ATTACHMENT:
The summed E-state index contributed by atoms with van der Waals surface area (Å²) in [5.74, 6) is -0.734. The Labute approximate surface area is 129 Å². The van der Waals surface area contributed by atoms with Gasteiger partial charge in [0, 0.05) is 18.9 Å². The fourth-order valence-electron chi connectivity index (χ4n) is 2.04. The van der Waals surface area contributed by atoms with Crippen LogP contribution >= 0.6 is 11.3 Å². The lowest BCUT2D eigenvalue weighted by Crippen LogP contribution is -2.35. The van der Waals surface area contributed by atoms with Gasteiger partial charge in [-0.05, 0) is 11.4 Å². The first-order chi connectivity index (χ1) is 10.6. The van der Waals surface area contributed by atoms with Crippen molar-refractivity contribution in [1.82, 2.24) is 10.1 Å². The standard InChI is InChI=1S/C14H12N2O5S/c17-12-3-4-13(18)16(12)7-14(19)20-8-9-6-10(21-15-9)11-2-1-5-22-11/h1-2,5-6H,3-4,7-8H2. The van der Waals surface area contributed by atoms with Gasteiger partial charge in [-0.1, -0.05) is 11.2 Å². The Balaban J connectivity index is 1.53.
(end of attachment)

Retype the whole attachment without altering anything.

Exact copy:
The summed E-state index contributed by atoms with van der Waals surface area (Å²) in [5.74, 6) is -0.734. The Labute approximate surface area is 129 Å². The van der Waals surface area contributed by atoms with Gasteiger partial charge in [0, 0.05) is 18.9 Å². The fourth-order valence-electron chi connectivity index (χ4n) is 2.04. The van der Waals surface area contributed by atoms with Crippen LogP contribution >= 0.6 is 11.3 Å². The lowest BCUT2D eigenvalue weighted by Crippen LogP contribution is -2.35. The van der Waals surface area contributed by atoms with Gasteiger partial charge in [-0.05, 0) is 11.4 Å². The first-order chi connectivity index (χ1) is 10.6. The van der Waals surface area contributed by atoms with Crippen molar-refractivity contribution in [1.82, 2.24) is 10.1 Å². The standard InChI is InChI=1S/C14H12N2O5S/c17-12-3-4-13(18)16(12)7-14(19)20-8-9-6-10(21-15-9)11-2-1-5-22-11/h1-2,5-6H,3-4,7-8H2. The van der Waals surface area contributed by atoms with Gasteiger partial charge in [-0.1, -0.05) is 11.2 Å². The Balaban J connectivity index is 1.53.